Diesel Fuel: Diesel Fuel Lubrication Engine Additives  -- Tractor Maintenance Discussion Forum and Review Diesel Fuel: Diesel Fuel Lubrication Engine Additives -- Tractor Maintenance Discussion Forum

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Discussion Boards > Active Subjects > Messages as Posted > Diesel Fuel Lubrication Engine Additives Forum

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 02-13-2001, 07:44 Post: 24175
Bob Cambray



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 Diesel Fuel

A little confused about the #1 or #2 diesel fuel. Which do you purchase when you go to a gas station. What is recommended?.As far as the red dye in the #2 I purchased that once for use in my kerosene heater, after about 2 weeks the heater would not start-had to replace wick. Was all dried up and red, suspect caused by dye. What is this doing inside injector pump.I know I have multiple questions,any help appreciatedThanks Bob C






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 02-13-2001, 08:08 Post: 24176
Bird Senter

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 Diesel Fuel

Bob, I don't really KNOW anything about that red dye, but I sure have heard lots of stories. One guy in the neighborhood told me about his brand new John Deere quitting on him twice and had to have the dealer come get it. Claimed the only problem was that the red dye was clogging his fuel filter. My fuel distributor (where I buy my diesel in a 55 gallon barrel) says there's no problem with the red dye so long as you use it while it's fresh, but that he wouldn't keep it more than a month or so. At any rate, I just don't use it.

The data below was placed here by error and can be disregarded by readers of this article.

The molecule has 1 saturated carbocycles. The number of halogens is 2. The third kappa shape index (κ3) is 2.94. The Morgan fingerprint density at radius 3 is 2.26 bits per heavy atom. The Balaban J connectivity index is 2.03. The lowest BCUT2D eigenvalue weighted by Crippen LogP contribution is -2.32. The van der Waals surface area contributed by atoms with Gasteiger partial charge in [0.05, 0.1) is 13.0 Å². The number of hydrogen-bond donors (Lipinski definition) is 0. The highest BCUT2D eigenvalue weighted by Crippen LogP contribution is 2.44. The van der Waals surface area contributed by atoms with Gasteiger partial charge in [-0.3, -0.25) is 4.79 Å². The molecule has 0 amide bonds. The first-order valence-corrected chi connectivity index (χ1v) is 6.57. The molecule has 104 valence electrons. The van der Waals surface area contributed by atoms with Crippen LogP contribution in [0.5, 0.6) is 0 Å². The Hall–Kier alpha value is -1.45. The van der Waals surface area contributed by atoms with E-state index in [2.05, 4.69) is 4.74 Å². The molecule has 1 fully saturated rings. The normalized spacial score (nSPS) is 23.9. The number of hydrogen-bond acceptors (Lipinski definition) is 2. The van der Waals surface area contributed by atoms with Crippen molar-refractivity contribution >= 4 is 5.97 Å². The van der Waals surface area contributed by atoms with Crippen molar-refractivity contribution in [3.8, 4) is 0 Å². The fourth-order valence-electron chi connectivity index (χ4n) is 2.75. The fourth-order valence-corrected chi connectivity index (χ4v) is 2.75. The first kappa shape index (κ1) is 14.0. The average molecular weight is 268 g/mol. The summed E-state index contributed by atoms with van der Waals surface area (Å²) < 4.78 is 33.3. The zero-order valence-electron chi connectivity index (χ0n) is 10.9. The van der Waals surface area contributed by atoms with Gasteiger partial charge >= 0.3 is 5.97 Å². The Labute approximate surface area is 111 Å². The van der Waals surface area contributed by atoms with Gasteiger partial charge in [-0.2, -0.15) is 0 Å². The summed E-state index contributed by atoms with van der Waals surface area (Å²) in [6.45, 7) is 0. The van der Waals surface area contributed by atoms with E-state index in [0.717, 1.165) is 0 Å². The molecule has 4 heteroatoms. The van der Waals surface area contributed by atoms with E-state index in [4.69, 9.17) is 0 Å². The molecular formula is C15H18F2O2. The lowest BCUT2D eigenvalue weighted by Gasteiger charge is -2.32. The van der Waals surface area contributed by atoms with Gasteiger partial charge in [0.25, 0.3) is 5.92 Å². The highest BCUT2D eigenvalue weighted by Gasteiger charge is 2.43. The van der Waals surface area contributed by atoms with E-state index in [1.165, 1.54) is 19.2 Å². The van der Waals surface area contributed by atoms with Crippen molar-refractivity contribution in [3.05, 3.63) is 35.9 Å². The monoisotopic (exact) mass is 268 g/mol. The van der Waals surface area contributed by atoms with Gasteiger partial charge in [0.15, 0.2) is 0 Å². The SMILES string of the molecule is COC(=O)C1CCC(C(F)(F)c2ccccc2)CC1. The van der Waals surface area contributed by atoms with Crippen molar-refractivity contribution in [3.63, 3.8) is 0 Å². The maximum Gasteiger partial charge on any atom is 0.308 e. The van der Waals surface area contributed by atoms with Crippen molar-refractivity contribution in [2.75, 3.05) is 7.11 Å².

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 02-13-2001, 08:11 Post: 24178
Norm



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 Diesel Fuel

#1 is kerosene, #2 is diesel/fuel oil. I wouldn't expect a kerosene heater to run on #2. As far as the dye is concerned, it isn't going to affect the injector pump, but it just might mess up a wick. Diesel engines can run on both, #2 provides more HP, #1 gels at a much lower temp, therefore the trade-off for winter use. Additives can lower the gel temp of #2 without the loss of HP when mixing with (or using straight) #1. Hope this helps.






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 02-13-2001, 09:02 Post: 24179
Bob Cambray



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 Diesel Fuel

Whats the purpose of the red dye and how can you be sure not to get it






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 02-13-2001, 11:35 Post: 24185
Frank R Taylor



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 Diesel Fuel

I'm not sure they use the red dye in Texas where I live. The diesel we use at the farm and the stuff I buy at the filling station for my truck doesn't seem to have it added. When I worked in Wyoming they added it to all fuel that was tax exempt, ie. all fuel that was for ag use or industrial (oil rigs etc.). Up there if the cops stopped you, they could dip your tank and could physically see if you were using the cheaper tax exempt fuel in your private vehicle. Other places might do it differently but basically it's an easy means to see if you are cheating the Treasury.